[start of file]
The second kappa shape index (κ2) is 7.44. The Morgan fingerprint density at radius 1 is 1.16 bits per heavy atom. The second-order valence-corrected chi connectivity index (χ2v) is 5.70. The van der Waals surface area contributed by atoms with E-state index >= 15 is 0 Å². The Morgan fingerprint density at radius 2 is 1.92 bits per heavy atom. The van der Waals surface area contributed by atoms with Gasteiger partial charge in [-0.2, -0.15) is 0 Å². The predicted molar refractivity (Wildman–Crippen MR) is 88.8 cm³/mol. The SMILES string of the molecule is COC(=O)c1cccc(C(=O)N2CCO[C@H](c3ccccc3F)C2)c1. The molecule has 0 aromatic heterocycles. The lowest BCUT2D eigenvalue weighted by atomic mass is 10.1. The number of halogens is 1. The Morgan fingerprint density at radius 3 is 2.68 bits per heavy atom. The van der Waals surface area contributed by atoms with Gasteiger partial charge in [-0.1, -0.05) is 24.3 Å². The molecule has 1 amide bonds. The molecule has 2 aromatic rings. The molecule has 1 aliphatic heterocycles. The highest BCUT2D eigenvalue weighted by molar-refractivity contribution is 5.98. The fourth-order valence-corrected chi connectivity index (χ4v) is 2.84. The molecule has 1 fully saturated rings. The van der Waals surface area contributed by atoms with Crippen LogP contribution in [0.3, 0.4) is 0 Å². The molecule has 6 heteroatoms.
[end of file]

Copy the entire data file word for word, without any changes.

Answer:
The second kappa shape index (κ2) is 7.44. The Morgan fingerprint density at radius 1 is 1.16 bits per heavy atom. The second-order valence-corrected chi connectivity index (χ2v) is 5.70. The van der Waals surface area contributed by atoms with E-state index >= 15 is 0 Å². The Morgan fingerprint density at radius 2 is 1.92 bits per heavy atom. The van der Waals surface area contributed by atoms with Gasteiger partial charge in [-0.2, -0.15) is 0 Å². The predicted molar refractivity (Wildman–Crippen MR) is 88.8 cm³/mol. The SMILES string of the molecule is COC(=O)c1cccc(C(=O)N2CCO[C@H](c3ccccc3F)C2)c1. The molecule has 0 aromatic heterocycles. The lowest BCUT2D eigenvalue weighted by atomic mass is 10.1. The number of halogens is 1. The Morgan fingerprint density at radius 3 is 2.68 bits per heavy atom. The van der Waals surface area contributed by atoms with Gasteiger partial charge in [-0.1, -0.05) is 24.3 Å². The molecule has 1 amide bonds. The molecule has 2 aromatic rings. The molecule has 1 aliphatic heterocycles. The highest BCUT2D eigenvalue weighted by molar-refractivity contribution is 5.98. The fourth-order valence-corrected chi connectivity index (χ4v) is 2.84. The molecule has 1 fully saturated rings. The van der Waals surface area contributed by atoms with Crippen LogP contribution in [0.3, 0.4) is 0 Å². The molecule has 6 heteroatoms.